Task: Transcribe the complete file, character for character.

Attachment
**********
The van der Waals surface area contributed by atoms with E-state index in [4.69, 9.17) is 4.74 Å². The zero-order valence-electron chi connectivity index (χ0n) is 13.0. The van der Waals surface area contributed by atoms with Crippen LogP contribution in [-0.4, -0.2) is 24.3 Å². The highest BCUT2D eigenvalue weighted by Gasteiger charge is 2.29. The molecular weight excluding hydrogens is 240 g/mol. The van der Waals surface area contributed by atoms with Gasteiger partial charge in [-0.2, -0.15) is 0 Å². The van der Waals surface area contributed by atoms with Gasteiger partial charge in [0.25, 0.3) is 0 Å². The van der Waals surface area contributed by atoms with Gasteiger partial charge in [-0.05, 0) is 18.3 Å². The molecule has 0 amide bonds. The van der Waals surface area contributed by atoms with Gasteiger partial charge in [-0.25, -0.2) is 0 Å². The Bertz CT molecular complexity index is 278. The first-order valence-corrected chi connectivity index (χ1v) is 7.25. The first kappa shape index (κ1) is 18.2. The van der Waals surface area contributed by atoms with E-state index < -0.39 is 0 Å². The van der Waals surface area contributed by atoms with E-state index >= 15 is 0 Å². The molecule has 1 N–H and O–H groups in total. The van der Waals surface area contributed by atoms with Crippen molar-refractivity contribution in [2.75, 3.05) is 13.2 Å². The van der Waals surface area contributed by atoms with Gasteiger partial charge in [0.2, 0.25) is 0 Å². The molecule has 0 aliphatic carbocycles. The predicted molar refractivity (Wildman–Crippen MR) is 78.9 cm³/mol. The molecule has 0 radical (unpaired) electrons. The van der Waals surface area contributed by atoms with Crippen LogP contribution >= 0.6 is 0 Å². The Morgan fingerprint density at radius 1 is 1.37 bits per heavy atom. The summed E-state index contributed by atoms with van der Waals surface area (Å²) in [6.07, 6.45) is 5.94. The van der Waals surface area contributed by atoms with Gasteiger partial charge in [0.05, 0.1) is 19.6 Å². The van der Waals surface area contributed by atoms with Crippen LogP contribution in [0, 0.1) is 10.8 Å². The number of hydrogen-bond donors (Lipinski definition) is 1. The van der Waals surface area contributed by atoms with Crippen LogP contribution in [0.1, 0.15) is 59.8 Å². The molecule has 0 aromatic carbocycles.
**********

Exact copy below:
The van der Waals surface area contributed by atoms with E-state index in [4.69, 9.17) is 4.74 Å². The zero-order valence-electron chi connectivity index (χ0n) is 13.0. The van der Waals surface area contributed by atoms with Crippen LogP contribution in [-0.4, -0.2) is 24.3 Å². The highest BCUT2D eigenvalue weighted by Gasteiger charge is 2.29. The molecular weight excluding hydrogens is 240 g/mol. The van der Waals surface area contributed by atoms with Gasteiger partial charge in [-0.2, -0.15) is 0 Å². The van der Waals surface area contributed by atoms with Gasteiger partial charge in [0.25, 0.3) is 0 Å². The van der Waals surface area contributed by atoms with Gasteiger partial charge in [-0.05, 0) is 18.3 Å². The molecule has 0 amide bonds. The van der Waals surface area contributed by atoms with Gasteiger partial charge in [-0.25, -0.2) is 0 Å². The Bertz CT molecular complexity index is 278. The first-order valence-corrected chi connectivity index (χ1v) is 7.25. The first kappa shape index (κ1) is 18.2. The van der Waals surface area contributed by atoms with E-state index < -0.39 is 0 Å². The van der Waals surface area contributed by atoms with E-state index >= 15 is 0 Å². The molecule has 1 N–H and O–H groups in total. The van der Waals surface area contributed by atoms with Crippen molar-refractivity contribution in [2.75, 3.05) is 13.2 Å². The van der Waals surface area contributed by atoms with Gasteiger partial charge in [0.2, 0.25) is 0 Å². The molecule has 0 aliphatic carbocycles. The predicted molar refractivity (Wildman–Crippen MR) is 78.9 cm³/mol. The molecule has 0 radical (unpaired) electrons. The van der Waals surface area contributed by atoms with Crippen LogP contribution >= 0.6 is 0 Å². The Morgan fingerprint density at radius 1 is 1.37 bits per heavy atom. The summed E-state index contributed by atoms with van der Waals surface area (Å²) in [6.07, 6.45) is 5.94. The van der Waals surface area contributed by atoms with Gasteiger partial charge in [0.05, 0.1) is 19.6 Å². The van der Waals surface area contributed by atoms with Crippen LogP contribution in [0, 0.1) is 10.8 Å². The number of hydrogen-bond donors (Lipinski definition) is 1. The van der Waals surface area contributed by atoms with Crippen LogP contribution in [0.1, 0.15) is 59.8 Å². The molecule has 0 aromatic carbocycles.